• Attitude towards other religions. All religions have views about their own adherents and their beliefs, as well as about adherents of other religions and their beliefs. Such views vary even within religions. These views are promulgated through religious education and school textbooks. In conflict situations, teaching materials may either omit information about other parties to the conflict and their religious beliefs, or describe them negatively.
  • Collaborative projects. To the extent that religious leaders associated with the parties to a conflict manage to engage in collaborative projects and be seen together, they help to eliminate religion as a factor contributing to the tension between the parties. Collaborative projects could include joint training for young religious leaders, shared support for changes in religious education, or a commitment to address a challenge outside the field of conflict.

Certain preconditions must exist if religious leaders are to contribute to resolving a violent conflict:

  • They must respect and acknowledge each other’s beliefs and religion. This does not mean that they must deny the validity of their own religious beliefs. But a willingness to listen to others’ beliefs can make religion in itself a common ground for further conversation and negotiation.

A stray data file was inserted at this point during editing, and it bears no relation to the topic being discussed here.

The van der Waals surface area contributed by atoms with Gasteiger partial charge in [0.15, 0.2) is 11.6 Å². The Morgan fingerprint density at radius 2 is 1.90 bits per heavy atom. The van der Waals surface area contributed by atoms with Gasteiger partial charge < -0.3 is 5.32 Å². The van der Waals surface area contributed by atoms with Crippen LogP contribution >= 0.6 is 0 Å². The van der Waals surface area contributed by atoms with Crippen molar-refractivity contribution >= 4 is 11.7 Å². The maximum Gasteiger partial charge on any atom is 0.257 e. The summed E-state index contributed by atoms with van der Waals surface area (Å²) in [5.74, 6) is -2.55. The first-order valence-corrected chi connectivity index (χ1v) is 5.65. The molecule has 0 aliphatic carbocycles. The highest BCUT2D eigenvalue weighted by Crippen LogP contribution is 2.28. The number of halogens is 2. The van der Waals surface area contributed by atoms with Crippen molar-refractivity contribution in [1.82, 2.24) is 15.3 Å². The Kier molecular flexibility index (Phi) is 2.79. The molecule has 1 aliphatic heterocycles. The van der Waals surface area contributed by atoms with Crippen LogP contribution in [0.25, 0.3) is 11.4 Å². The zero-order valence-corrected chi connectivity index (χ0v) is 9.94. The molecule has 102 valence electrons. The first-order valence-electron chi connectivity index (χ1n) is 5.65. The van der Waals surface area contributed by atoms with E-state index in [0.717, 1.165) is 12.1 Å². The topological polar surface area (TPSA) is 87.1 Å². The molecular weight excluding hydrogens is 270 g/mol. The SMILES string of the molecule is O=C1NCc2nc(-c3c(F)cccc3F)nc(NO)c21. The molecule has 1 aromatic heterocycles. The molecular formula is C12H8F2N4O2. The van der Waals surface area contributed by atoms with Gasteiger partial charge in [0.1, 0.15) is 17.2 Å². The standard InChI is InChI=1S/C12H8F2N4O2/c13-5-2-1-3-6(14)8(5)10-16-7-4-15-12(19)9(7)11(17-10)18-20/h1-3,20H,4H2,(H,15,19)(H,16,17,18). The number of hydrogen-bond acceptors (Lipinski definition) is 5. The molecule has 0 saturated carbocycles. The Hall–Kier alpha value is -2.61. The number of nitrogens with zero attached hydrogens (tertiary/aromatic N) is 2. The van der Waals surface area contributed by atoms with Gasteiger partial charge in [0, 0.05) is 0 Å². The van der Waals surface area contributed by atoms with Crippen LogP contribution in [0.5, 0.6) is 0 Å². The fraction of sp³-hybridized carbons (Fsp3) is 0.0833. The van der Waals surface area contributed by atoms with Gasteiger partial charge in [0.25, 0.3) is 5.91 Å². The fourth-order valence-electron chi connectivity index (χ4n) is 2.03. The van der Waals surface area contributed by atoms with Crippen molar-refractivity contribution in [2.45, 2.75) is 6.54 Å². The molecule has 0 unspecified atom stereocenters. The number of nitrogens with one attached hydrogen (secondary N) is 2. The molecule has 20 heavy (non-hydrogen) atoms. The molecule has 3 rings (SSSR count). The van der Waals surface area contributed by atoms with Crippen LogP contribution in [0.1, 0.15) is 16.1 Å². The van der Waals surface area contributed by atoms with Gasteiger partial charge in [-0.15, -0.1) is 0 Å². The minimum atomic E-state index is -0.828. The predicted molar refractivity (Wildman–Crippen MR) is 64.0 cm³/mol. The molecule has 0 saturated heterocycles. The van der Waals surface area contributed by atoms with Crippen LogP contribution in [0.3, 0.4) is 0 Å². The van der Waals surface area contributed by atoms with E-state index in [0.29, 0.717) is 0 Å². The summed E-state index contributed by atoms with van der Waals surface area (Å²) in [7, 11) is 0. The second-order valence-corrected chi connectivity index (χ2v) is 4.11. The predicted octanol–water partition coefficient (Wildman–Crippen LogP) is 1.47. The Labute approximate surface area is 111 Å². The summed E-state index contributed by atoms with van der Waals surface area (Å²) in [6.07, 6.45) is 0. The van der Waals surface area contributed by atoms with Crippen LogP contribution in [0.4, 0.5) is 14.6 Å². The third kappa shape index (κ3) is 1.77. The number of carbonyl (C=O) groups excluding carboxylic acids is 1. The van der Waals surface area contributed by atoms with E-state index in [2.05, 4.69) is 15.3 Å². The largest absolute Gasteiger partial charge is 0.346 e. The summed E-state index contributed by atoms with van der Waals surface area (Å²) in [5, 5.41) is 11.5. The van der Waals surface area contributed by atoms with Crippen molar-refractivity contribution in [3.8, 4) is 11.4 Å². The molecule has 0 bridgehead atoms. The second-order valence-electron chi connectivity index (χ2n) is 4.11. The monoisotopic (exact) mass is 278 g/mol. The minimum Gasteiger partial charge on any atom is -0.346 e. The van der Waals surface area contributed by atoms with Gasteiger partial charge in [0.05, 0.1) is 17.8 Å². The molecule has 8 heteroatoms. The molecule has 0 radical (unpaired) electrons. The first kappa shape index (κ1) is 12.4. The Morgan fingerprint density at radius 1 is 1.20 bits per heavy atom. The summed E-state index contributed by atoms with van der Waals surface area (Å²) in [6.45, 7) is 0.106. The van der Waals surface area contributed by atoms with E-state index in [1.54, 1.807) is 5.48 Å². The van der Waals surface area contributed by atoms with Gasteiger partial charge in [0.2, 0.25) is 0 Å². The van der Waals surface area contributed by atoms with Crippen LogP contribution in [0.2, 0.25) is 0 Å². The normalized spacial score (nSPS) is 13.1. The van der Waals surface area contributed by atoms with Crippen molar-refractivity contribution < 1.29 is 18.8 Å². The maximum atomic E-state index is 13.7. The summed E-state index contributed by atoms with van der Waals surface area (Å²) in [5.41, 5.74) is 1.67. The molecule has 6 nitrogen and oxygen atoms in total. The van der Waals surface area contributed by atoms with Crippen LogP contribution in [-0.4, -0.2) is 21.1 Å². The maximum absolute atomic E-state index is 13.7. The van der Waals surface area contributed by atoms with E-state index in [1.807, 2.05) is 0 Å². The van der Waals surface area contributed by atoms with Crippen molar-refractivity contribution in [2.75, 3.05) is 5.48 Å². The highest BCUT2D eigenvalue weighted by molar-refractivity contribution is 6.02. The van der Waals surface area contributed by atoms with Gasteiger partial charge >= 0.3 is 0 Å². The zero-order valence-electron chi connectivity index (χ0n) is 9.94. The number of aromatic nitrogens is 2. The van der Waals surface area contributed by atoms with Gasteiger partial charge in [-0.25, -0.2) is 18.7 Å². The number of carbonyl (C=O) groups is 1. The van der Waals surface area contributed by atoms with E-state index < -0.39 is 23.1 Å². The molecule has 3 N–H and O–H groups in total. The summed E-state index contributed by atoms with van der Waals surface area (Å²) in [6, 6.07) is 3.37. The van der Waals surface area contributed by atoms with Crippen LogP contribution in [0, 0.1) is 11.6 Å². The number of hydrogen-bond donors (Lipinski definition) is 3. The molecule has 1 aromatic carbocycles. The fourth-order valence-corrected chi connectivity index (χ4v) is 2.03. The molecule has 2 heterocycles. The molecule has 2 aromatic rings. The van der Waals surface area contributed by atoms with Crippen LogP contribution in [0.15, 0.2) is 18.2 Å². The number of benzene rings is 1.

• They must be able to rise above their own national, ethnic and cultural identities. This will enable them to see that their own beliefs are formed by ethnic and cultural factors. This makes it possible for them to understand the other party’s complex identity. In this way religious, cultural and national identities are no longer absolutes.
  • They must distance themselves from claims that anyone has exclusive access to God. A good friend of mine, an Iranian ayatollah, once said that if we believe everyone who claims to be speaking on behalf of God, we have many different gods. This was a solid piece of criticism of Iranian society, but also a caution to everyone who uses god to justify their own use of violence.
  • They must be leading authorities in the use of holy texts. All holy texts contain justifications for violence and the use of weapons. Other passages within the same texts, however, also propound good reasons for peace and respect for the value of every human being. Religious leaders have a special responsibility to seek out and emphasize precisely these passages.
  • They must avoid denigrating other people’s rights to visit holy sites, or other people’s rights to reside in a particular country.
  • They have a responsibility to identify the religious elements in a conflict and to attempt to distinguish them from other elements.
  • They must be religious and theological leaders. Theology is about the relationship between the earthly and the divine, but nonetheless it is earthly activity that can help everyone, including politicians, to resolve conflicts, rather than intensifying them.

Interfaith dialogue is necessary in conflicts involving religion. It will never replace political negotiations, but can make a constructive contribution when it is used in conjunction with such negotiations.